Kenshin Himura was taking his first real look at the man he was fairly certain had been around him quite a bit just recently. The narrow eyes that currently returned his scrutiny were an unsettlingly light brown or even gold, and, like the other harsh features surrounding them, distinctly Japanese. Figure tall and lean, hairstyle odd and angular, clad in stark black and white, the man wasn’t the most friendly-looking of all the people Kenshin could have had his first post-dissolution conversation with. So happy was Kenshin, however, to be able to have a conversation with anyone that he wasn’t going to complain.
When the man finished his examination of the ghost and turned back to regard the sleeper in the room beyond, Kenshin was reminded of the topic on which he’d started the aforementioned conversation. “Is he all right? I missed what happened to him.”
“He’ll be fine,” said the tall man briefly. After a moment he glanced at Kenshin again. “So you didn’t go into the building, then. Sano was wondering why it was taking you so long to catch up.” Sano, Kenshin noted, was the name of the man they were discussing — the one he’d been haunting for… he wasn’t really sure how long.
“The place the red mist was coming from?” he answered the question, shaking his head and smiling wanly. “No. I think it’s safe to say I have had enough of that for one afterlife. When I got close to where Sano had stopped and felt how much more of it there was, I waited at a distance. And then… I was already under the impression that Sano was trying to help me, but I wasn’t ready for the red mist just to disappear all of a sudden.”
Though he spoke calmly, he knew he would never forget as long as he… existed… the abrupt withdrawal of the angry shroud that had kept him for so many uncounted days or weeks or months largely cut off from the world. He’d found he’d almost forgotten what that world was even like in his near-complete lack of ability to sense it properly. Suddenly able to see and hear and smell and taste again (though touch, it appeared, was not to be restored), he’d gone a little crazy for a while: losing track of his priorities, he’d floated aimlessly in sensory overload until the moment he’d realized Sano was once more on the move; then he’d retraced his… path… and followed Sano as he’d been doing since he’d first found him, and eventually come to this house.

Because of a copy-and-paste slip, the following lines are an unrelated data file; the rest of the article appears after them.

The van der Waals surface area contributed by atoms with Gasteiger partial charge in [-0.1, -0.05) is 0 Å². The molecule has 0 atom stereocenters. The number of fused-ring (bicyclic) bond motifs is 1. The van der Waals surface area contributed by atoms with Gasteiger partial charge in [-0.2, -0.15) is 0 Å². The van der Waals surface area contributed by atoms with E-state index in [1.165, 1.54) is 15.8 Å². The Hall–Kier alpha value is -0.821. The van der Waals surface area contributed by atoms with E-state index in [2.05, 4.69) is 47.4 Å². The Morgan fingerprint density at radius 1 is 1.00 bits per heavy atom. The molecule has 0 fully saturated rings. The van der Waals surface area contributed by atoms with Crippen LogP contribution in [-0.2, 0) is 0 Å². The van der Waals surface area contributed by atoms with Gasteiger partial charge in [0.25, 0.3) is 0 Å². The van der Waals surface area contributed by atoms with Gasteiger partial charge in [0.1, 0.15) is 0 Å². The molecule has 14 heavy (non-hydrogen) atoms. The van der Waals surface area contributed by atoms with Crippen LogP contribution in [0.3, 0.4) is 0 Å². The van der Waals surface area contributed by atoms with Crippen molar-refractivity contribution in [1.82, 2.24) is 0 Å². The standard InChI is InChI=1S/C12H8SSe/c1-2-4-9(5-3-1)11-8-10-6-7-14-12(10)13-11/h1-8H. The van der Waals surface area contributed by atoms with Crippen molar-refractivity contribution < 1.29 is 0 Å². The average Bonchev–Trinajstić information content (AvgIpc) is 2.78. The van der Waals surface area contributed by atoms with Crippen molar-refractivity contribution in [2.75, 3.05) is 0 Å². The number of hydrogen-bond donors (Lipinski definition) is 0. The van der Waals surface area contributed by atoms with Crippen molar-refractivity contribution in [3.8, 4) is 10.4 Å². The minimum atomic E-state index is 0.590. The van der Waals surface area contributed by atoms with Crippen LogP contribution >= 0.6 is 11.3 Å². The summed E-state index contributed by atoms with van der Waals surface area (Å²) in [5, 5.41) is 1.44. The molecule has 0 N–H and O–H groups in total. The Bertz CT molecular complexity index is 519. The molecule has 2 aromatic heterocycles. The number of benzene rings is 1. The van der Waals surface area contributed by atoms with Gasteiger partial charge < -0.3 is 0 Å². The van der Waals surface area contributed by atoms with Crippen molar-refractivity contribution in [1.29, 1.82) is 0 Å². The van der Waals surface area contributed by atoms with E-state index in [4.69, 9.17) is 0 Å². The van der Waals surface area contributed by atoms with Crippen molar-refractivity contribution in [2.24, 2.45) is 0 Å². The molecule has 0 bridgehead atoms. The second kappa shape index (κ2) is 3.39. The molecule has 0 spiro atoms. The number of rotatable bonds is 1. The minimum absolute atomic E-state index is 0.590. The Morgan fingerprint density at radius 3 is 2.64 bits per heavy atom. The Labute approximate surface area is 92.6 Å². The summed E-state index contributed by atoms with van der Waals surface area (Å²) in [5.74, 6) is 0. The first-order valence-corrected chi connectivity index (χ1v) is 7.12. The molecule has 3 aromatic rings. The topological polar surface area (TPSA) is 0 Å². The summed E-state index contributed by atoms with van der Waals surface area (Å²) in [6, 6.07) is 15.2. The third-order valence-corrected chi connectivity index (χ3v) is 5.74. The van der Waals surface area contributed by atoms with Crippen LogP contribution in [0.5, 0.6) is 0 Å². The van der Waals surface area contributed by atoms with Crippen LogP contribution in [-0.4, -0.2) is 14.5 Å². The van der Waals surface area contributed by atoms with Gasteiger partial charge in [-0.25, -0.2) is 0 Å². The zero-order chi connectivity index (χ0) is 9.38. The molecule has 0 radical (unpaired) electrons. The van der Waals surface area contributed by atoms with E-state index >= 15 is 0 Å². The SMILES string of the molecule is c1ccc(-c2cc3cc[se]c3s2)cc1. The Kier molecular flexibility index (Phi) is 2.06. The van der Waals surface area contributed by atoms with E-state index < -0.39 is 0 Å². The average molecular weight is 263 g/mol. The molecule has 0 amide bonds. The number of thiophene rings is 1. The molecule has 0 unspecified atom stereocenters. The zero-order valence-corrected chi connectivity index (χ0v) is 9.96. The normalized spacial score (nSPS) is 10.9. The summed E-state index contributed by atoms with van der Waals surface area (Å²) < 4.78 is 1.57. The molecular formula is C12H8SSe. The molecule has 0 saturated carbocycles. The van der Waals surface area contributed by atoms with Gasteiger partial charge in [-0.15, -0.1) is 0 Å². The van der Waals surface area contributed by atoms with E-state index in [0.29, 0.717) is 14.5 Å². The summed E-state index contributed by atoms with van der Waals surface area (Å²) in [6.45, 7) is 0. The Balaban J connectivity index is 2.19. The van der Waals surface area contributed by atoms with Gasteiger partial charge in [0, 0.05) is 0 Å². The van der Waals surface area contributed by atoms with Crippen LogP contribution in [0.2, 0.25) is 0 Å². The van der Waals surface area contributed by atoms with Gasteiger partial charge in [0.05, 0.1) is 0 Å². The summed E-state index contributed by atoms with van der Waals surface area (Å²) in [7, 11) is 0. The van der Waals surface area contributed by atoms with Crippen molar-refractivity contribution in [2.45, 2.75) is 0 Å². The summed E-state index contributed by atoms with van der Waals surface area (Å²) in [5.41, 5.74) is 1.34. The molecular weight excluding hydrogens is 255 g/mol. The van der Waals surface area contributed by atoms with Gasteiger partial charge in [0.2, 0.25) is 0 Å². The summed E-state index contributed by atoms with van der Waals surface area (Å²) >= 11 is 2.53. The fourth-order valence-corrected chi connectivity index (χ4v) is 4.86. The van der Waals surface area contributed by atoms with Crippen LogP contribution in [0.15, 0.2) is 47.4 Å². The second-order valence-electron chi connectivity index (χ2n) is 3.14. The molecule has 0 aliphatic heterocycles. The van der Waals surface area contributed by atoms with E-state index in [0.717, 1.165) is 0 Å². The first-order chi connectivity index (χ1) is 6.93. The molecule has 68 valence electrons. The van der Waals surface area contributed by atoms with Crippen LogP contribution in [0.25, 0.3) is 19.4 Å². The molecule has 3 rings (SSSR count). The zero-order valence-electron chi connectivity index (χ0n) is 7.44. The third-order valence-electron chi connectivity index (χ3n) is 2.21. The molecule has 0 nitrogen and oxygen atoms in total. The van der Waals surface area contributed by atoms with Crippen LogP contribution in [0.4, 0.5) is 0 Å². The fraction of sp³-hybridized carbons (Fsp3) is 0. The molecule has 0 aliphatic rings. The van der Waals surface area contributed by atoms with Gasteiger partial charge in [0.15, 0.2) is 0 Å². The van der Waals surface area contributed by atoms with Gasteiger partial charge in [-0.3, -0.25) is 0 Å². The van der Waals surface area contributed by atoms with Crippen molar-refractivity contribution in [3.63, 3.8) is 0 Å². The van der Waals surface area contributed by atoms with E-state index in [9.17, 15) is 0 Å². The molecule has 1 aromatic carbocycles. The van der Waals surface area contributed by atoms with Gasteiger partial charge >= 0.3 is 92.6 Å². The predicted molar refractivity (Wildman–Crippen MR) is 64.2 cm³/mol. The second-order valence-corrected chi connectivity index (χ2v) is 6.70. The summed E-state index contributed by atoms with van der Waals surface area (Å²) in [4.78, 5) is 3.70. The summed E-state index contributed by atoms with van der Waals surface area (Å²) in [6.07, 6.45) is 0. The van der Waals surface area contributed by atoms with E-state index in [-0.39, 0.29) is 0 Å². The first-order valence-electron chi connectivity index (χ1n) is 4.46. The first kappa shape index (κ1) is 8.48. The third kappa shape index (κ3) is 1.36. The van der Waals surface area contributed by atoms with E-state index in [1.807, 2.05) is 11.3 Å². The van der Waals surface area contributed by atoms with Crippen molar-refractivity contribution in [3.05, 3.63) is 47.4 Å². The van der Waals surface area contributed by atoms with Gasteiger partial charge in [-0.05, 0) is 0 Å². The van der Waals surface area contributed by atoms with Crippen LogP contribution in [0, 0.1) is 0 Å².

“I did that, actually.”
This curt pronouncement dragged Kenshin back out of intense memory to the present, and prompted him to reply, “Then thank you very much.”
The man nodded slightly, then murmured, “Not that Sano wasn’t useful.”
It was a little odd how precisely Kenshin still seemed able to mark his own movements and gestures when he lacked a sense of touch. Consciousness of remembered muscular impulse, perhaps? It didn’t really matter; all that did was that he now found himself smiling slightly as he followed the man’s intent gaze back to the sleeping Sano in the bedroom. “He is a remarkable person, you know.”
Shifting, raising a hand to the doorframe, then stilling again, the man said nothing.
“I know you have talked to my wife,” Kenshin began a little more quietly, “so you may know that I was haunting her for a while…” He paused. He’d meant this as a comment about Sano, but he realized quickly that it was going to become an explanation or even a story, and had to backtrack and start at an earlier point. “When I died, I was not sure why I became a ghost. I was drawn to Kaoru, almost pulled towards her, which I thought was only natural; but there were no other ghosts around, so being one could not be entirely natural. I thought maybe I was allowed to stay so I could learn why she was so upset with me during that last month of my life. I thought maybe I was being punished for whatever I did to her… or maybe,” he added contemplatively, “for something I did years ago…”
All the intensity of the amber gaze had transferred to Kenshin now, though the man made no move to leave the doorway where he stood and still did not say a word. In the face of such obvious interest, Kenshin could but go on, though going on at this point was not necessarily easy.
“I watched her suffering… I watched her trying to be strong for everyone else, for Kenji — trying to decide how much to tell him and how to answer his questions — but she could not hide how much pain she was in from me, since I saw her when nobody else was looking.” Were the tears on his face just some sort of astral projection? Merely a memory of tears? And how, exactly, was he even aware that they were there, when he couldn’t feel them? He took a deep, false breath into lungs that, he supposed, no longer really existed.